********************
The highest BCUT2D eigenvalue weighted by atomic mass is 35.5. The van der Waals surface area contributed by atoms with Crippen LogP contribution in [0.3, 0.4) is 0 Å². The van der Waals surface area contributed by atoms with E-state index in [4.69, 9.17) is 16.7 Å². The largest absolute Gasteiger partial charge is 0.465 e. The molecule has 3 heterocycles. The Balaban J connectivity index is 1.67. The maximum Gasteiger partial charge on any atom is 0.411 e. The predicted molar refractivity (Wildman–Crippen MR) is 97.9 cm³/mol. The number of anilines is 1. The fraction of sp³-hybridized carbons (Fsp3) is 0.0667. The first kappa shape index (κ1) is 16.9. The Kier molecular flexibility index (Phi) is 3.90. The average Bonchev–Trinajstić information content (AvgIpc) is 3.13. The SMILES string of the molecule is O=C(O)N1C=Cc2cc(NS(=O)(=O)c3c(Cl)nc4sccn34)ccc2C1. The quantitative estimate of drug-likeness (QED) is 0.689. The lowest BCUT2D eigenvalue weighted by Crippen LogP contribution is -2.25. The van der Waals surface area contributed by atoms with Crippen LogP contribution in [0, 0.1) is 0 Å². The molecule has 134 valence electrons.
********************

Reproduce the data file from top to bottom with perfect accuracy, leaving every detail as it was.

The highest BCUT2D eigenvalue weighted by atomic mass is 35.5. The van der Waals surface area contributed by atoms with Crippen LogP contribution in [0.3, 0.4) is 0 Å². The van der Waals surface area contributed by atoms with E-state index in [4.69, 9.17) is 16.7 Å². The largest absolute Gasteiger partial charge is 0.465 e. The molecule has 3 heterocycles. The Balaban J connectivity index is 1.67. The maximum Gasteiger partial charge on any atom is 0.411 e. The predicted molar refractivity (Wildman–Crippen MR) is 97.9 cm³/mol. The number of anilines is 1. The fraction of sp³-hybridized carbons (Fsp3) is 0.0667. The first kappa shape index (κ1) is 16.9. The Kier molecular flexibility index (Phi) is 3.90. The average Bonchev–Trinajstić information content (AvgIpc) is 3.13. The SMILES string of the molecule is O=C(O)N1C=Cc2cc(NS(=O)(=O)c3c(Cl)nc4sccn34)ccc2C1. The quantitative estimate of drug-likeness (QED) is 0.689. The lowest BCUT2D eigenvalue weighted by Crippen LogP contribution is -2.25. The van der Waals surface area contributed by atoms with Crippen LogP contribution in [0, 0.1) is 0 Å². The molecule has 134 valence electrons.